We've all been in that situation where a project seems really simple or straightforward, right? Then as things progress, what seemed like a quick and easy task snowballs into something much more intricate, involved, and time-consuming; like Toriano Brown's '03 Electra Glide. When Toriano purchased his '03 Electra Glide from Dudley Perkin's H-D in northern California, he was like most brand new Harley owners, he immediately swapped out items like the pipes and wheels and added some chrome. After riding the bike for several years and continually adding upgrades, Toriano was ready to do the unthinkable--strip off the 100th Anniversary edition paint and have a completely custom color scheme applied to the sheetmetal.
One of Toriano's friends had a bike that had recently been painted by a shop called Tekni-Kolor Body and Paint in Fairfield, California. Toriano really liked the paint so he decided to head over to the shop and talk with the owners, Steve Santos and Tommy Gerk. After cutting through the small talk, Toriano explained what colors he wanted and the theme. It was right about this time that the first snowflake fell onto the project. As Steve and Tommy were pulling the sheetmetal off the bike, Toriano would check in every once in a while with some new ideas or parts he wanted to incorporate into the build.
One of the often-overlooked details on Toriano's ride is this golden headlight skull with diamond eyes.
One of the often-overlooked details on Toriano's ride is this golden headlight skull with
Since the sheetmetal was going to be painted, Toriano decided to customize it first--the snow was beginning to build up. Originally, Toriano wanted to stretch the sadllebags and french-in the taillights. Tommy and Steve were totally cool with the idea since Tommy handles all the fabrication at the shop and Steve lays down the paint. As Tommy got into stretching the bags, Toriano noticed that a lot of the other guys he rode with had stretched bags as well. So to be different he asked Tommy to cut some tribal style designs out of the extensions. Tommy obliged and as he was finishing up the extensions, Toriano came back with some new wheels.
When he purchased the bike, Toriano picked up a 21-inch front and 18-inch rear wheel. At that time he was one of the only guys he rode with that had that setup. As time went on, more and more of his riding partners adapted the style to their bikes. So naturally, since the fenders were coming off, Toriano decided to run something totally different and steam-roll over all his friends with a 23-inch front. To get a really tight look around the 23, Toriano got his hands on one of Fat Katz new wrap-around fenders specifically designed for the large wheel. The snowball began to gain speed and size as Toriano figured since Tommy was already stretching the saddlebags, why not customize the rear fender to match the stretched saddlebags, which then led to stretching the tank so that the tail section would slip all the way back and flow right into the sidecovers.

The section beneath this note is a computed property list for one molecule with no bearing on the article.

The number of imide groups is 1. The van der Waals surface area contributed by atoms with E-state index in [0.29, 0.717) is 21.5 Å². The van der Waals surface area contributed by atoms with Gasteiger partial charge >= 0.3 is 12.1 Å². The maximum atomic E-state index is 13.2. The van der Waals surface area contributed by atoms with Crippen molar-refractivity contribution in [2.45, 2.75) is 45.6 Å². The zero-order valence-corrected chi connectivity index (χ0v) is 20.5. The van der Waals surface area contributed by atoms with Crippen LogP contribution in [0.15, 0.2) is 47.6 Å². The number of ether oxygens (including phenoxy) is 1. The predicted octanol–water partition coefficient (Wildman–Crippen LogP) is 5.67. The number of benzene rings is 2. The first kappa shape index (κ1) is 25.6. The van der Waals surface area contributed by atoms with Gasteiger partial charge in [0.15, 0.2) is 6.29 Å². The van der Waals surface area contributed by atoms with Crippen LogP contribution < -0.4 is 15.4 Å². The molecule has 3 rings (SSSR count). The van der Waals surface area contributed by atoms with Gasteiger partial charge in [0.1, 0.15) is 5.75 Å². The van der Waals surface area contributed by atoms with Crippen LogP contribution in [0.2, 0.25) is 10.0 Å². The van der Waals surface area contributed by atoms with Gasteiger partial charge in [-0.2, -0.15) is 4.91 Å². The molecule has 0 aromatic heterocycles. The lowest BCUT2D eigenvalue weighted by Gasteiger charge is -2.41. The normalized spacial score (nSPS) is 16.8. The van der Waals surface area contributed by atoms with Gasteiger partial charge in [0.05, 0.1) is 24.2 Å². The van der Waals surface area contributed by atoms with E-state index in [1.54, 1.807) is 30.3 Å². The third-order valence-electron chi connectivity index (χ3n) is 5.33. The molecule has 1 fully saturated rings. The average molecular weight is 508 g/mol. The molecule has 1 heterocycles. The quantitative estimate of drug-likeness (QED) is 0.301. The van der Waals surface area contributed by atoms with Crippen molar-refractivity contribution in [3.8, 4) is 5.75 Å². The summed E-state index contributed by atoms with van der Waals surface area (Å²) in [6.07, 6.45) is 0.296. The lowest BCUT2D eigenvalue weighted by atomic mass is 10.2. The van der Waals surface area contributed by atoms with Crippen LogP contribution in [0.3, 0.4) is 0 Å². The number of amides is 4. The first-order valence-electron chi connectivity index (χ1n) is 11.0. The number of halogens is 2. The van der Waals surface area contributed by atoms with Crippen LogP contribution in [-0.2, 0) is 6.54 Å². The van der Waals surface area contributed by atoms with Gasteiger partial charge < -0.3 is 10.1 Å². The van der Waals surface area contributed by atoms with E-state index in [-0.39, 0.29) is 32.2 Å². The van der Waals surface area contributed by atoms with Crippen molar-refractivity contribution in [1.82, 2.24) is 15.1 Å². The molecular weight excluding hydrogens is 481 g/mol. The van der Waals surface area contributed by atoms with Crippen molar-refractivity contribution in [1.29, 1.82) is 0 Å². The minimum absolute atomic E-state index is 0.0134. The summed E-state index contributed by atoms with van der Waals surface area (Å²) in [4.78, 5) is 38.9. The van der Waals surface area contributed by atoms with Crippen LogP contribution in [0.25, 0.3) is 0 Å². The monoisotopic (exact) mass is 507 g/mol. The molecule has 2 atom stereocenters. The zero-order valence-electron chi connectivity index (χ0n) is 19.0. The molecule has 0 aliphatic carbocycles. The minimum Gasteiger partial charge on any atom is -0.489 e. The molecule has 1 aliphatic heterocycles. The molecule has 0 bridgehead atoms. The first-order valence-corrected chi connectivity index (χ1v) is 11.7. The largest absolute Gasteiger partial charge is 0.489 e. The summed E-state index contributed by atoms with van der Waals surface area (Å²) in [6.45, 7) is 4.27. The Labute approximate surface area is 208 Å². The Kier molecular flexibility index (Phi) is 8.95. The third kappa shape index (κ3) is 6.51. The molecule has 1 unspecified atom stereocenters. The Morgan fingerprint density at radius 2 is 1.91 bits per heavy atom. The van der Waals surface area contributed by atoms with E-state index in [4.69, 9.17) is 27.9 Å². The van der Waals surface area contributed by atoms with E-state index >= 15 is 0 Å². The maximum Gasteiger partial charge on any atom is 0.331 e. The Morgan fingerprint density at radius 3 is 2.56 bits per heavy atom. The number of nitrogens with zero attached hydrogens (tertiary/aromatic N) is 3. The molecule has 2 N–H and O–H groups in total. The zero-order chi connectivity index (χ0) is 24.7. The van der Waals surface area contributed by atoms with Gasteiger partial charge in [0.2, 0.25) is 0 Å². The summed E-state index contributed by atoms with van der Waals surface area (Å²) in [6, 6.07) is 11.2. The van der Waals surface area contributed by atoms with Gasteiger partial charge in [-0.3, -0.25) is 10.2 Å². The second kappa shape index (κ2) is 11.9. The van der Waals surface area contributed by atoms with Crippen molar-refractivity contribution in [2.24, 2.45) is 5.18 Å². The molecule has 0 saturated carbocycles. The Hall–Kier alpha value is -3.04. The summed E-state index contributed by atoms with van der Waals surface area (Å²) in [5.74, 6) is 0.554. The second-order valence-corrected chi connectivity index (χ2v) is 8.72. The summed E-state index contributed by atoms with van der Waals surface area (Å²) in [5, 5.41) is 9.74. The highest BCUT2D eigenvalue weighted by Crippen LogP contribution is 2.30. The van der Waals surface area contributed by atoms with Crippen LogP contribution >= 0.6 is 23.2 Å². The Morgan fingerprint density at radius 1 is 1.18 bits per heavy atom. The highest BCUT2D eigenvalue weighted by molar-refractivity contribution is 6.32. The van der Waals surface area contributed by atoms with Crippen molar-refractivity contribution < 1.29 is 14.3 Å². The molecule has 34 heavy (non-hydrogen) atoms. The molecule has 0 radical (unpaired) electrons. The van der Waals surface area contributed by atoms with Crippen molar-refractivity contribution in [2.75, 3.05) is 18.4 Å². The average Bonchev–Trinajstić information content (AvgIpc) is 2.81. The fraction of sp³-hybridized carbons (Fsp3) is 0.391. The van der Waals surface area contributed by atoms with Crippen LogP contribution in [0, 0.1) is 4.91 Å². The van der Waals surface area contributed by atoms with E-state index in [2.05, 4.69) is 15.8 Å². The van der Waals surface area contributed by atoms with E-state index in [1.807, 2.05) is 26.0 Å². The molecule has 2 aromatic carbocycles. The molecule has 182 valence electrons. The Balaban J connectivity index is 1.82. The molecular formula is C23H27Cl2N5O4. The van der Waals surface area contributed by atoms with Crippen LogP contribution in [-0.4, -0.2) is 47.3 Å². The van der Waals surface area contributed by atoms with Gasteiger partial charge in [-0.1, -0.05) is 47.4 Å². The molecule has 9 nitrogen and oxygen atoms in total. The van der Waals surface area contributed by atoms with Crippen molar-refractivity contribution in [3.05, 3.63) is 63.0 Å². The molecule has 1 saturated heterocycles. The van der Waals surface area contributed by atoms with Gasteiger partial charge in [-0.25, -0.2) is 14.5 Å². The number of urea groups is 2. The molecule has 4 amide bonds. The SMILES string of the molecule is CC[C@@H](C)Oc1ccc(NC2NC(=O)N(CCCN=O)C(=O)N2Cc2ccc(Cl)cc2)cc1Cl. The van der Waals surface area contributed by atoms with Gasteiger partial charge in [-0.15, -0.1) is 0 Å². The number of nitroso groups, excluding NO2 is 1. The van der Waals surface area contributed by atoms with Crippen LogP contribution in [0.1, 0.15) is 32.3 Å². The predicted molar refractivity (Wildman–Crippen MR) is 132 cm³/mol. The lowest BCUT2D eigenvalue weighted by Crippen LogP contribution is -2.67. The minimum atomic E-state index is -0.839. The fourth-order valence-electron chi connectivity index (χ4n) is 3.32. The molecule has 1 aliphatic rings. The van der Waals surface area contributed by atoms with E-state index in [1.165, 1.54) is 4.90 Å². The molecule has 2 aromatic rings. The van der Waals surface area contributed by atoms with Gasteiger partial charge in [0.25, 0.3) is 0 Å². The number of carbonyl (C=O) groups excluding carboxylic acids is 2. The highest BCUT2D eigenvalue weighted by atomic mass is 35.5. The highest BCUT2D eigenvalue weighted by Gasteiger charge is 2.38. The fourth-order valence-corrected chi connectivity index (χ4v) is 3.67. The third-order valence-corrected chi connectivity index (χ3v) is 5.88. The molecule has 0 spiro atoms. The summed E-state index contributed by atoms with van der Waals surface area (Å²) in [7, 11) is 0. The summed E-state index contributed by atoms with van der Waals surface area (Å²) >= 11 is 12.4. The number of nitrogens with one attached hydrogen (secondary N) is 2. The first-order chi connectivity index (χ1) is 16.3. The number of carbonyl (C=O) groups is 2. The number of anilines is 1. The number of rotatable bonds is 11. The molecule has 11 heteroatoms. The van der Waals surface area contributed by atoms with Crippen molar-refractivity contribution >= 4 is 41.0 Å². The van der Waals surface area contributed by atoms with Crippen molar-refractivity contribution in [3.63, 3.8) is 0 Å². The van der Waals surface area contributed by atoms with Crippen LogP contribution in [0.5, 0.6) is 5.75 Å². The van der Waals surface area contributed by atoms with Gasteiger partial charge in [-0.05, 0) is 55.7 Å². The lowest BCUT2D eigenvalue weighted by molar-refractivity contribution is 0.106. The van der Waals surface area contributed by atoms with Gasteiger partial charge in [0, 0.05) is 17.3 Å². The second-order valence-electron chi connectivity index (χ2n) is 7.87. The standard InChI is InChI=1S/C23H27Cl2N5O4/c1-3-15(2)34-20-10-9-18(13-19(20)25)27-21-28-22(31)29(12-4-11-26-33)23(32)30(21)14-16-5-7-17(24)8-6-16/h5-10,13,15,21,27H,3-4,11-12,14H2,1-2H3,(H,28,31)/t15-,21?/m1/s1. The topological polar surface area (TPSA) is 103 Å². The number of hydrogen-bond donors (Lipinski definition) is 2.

Somewhere along the line came the idea to add an inconspicuous backup camera that would display what was going on behind the bike via the LCD he already had in his custom stereo/dvd player. But then Toriano began thinking it would be cool to incorporate two screens into the tops of the saddlebags so that as people walked up behind the bike, they could see themselves in the screens. And since he had a camera and screens at the back why not have a similar setup up front as well. So Toriano asked to have another camera hidden up front and an LCD flush mounted into the center of the outer fairing. "There was a lot of open space on the outer fairing, and I just wanted to break it up with something different and unique," Toriano told us.
Like most Harley enthusiasts, his bike was the prime topic of conversation with all his friends and family, so much so that even his 4-year-old daughter got hip to the concept of customizing a motorcycle and commented, "Don't play with it daddy, go down to the frame with it." So naturally, Toriano's next request was to pull the drivetrain out, strip the bike down to the frame and completely mold and paint the chassis. Since the engine was already out, and he had already bumped up the front wheel size, increased the number of TV screens he had, and stretched every piece of body work on the bike, why not bump up the stock TC to a bigger displacement as well--not just mildly but drastically to 124 ci, completely polished and diamond cut.
Needless to say the snowball was in full decent by this time and the Tekni-Kolor team had their hands full with fabrication, extensive smoothing and molding, wiring, paint, and reassembly. What started as a simple custom paintjob turned into a two-year complete transformation from mild modification to wild makeover. Toriano said that as soon as the bike was finished he took it over to the San Francisco Rod and Custom Motorcycle Show and won Second place in the Full Touring class. He also said that he had one more major show he was going to display the bike in, the Arlen Ness bike Show in San Mateo, California, then it was going to be time to hit the streets and put all that planning, part purchasing, and waiting to good use and ride the hell out of the bike.